What are Mineral Rights?

Mineral rights refer to the rights to exploit the minerals such as oil, gas, and precious minerals found underneath the surface of the Earth. In the past, the government had the mineral rights for the entire country however, to encourage settlement in the western part of the United States, the land that was sold to the public included mineral rights along with the surface rights. Surface rights are the rights to use the surface of the land, including water, trees, sand, and other minerals on the surface such as limestone. A problem that arises is that the mineral and surface rights of the land can be in 3 states.

Unified Estate: The mineral rights and surface rights are held together.

Split Estate: The mineral and surface rights have been separated and may have different owners; this is possible if someone chooses to sell their land and retain mineral rights and sell them further separately or someone chooses to keep the surface rights and sell the mineral rights off.

Fractional Ownership: A percentage of the mineral rights are owned by several parties.

The downside of selling off the mineral rights to your land is that the party with the mineral rights is considered the dominant party and you will have to provide it with access to some of the surface of your land in order to extract the minerals from the subsurface. This means that your land will get damaged to an extent and you may not be able to use it fully if the mineral rights owner decides that it wants to start extraction. This, however, is banned in a lot of communities and mining has to be done horizontally to access minerals underneath community areas. The opening to such mines is far away from residential areas due to the pollution and health risks associated with mining.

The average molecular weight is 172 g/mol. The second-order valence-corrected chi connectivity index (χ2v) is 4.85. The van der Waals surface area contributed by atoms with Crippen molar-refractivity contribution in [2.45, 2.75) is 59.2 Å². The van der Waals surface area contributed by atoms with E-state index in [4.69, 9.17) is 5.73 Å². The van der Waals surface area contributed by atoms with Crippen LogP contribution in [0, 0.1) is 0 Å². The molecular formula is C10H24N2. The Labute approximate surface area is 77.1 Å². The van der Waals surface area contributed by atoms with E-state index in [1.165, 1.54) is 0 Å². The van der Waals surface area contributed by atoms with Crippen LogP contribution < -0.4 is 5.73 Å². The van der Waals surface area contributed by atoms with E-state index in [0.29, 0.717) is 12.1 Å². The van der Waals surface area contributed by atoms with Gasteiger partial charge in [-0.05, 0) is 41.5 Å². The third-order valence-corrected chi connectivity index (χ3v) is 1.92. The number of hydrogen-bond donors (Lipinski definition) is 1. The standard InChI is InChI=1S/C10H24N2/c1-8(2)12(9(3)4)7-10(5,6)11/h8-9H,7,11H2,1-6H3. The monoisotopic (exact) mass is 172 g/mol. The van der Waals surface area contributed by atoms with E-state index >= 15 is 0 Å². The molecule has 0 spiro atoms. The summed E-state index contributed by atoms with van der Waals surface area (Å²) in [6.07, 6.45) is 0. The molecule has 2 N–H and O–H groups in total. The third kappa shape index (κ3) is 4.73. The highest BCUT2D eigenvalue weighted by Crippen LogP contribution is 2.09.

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Fortunately, property owners in Texas are protected by the State of Texas Landowner’s Bill of Rights which allows the surface rights owners to make a surface waiver that makes certain areas off-limits for extraction. The bill also allows the landowners to claim compensation for the damage done to their land. Another option is to lease the surface rights to the extraction company in return for a monthly payment if you do not need to use the land. The extraction company also has to restore the land to a decent condition after they are done with it.

Who owns the Mineral Rights to your Land?

It is important to be very vigilant when purchasing land as, even though the papers might say that the land comes with both, the surface and mineral rights, that isn’t necessarily the case and it might be false information. Since this practice is the most common in Texas, if you’re considering looking for surface or mineral rights for sale in Texas, do hire an experienced lawyer. These lawyers take on the duty to track every single previous owner of the land and check if any of them severed the mineral and surface rights. If any one of them did so, they’re no longer sold together even if the papers claim as such.

Although you might be able to do the job yourself, a professional would better be able to tackle the technicalities of legal paperwork. The property’s land title records have to be carefully studied to obtain this information. These documents are generally available through the records offices of the local property appraisal authority or the county clerk’s office. In these documents, you not only have to check if the land has become a split or severed estate but also track down the current owner of the mineral rights and ensure that this individual has not further leased them to an extraction company as this has become a common practice these days.

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How do you Sell Mineral Rights?

The mineral rights market in Texas works similarly to a stock market. It’s a great place for investment as the oil and gas market is booming and extraction companies are constantly on the lookout to lease more rights. Leasing your mineral rights instead of selling them is similar to renting them; it gives you the advantage of a limited commitment (generally 3 to 5 years), in return, you receive a royalty payment which is a percentage of the revenue from the oil and gas sold and you get to maintain your ownership status. On the downside, it depletes the value of the property and there is no guaranteed sale of oil and gas as we saw in the year 2020 when the markets crashed. Selling the land brings you a lump sum payment that can be used elsewhere, however; it is essentially a loss of an asset.

To sell or lease your rights, you have to contact a brokerage company that is willing to purchase these rights and trade them directly with extraction companies. As discussed above, you also have the option of leasing them and receiving a royalty, there are multiple different types of royalties i.e. royalty interest, overriding royalty interest, working interest, and non-participating royalty interest.

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